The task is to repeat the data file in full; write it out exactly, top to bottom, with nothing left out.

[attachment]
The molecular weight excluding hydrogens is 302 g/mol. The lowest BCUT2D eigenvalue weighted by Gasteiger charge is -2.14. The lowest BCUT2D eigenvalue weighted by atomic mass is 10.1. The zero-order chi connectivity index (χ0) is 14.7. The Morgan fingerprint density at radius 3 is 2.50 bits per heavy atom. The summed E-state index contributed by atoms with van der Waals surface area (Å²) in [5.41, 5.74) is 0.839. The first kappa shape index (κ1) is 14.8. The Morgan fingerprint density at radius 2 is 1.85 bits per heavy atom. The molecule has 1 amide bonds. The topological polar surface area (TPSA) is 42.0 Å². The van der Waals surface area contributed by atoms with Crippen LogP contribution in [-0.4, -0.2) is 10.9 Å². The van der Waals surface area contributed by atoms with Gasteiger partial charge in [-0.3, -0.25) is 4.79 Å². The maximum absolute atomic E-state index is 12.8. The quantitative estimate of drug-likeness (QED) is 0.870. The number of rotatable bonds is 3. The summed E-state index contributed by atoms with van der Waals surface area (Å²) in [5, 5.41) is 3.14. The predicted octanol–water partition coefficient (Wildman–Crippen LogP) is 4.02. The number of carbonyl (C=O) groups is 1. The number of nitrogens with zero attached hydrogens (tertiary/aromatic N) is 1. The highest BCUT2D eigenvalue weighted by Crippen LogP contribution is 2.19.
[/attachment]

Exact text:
The molecular weight excluding hydrogens is 302 g/mol. The lowest BCUT2D eigenvalue weighted by Gasteiger charge is -2.14. The lowest BCUT2D eigenvalue weighted by atomic mass is 10.1. The zero-order chi connectivity index (χ0) is 14.7. The Morgan fingerprint density at radius 3 is 2.50 bits per heavy atom. The summed E-state index contributed by atoms with van der Waals surface area (Å²) in [5.41, 5.74) is 0.839. The first kappa shape index (κ1) is 14.8. The Morgan fingerprint density at radius 2 is 1.85 bits per heavy atom. The molecule has 1 amide bonds. The topological polar surface area (TPSA) is 42.0 Å². The van der Waals surface area contributed by atoms with Crippen LogP contribution in [-0.4, -0.2) is 10.9 Å². The van der Waals surface area contributed by atoms with Gasteiger partial charge in [-0.3, -0.25) is 4.79 Å². The maximum absolute atomic E-state index is 12.8. The quantitative estimate of drug-likeness (QED) is 0.870. The number of rotatable bonds is 3. The summed E-state index contributed by atoms with van der Waals surface area (Å²) in [5, 5.41) is 3.14. The predicted octanol–water partition coefficient (Wildman–Crippen LogP) is 4.02. The number of carbonyl (C=O) groups is 1. The number of nitrogens with zero attached hydrogens (tertiary/aromatic N) is 1. The highest BCUT2D eigenvalue weighted by Crippen LogP contribution is 2.19.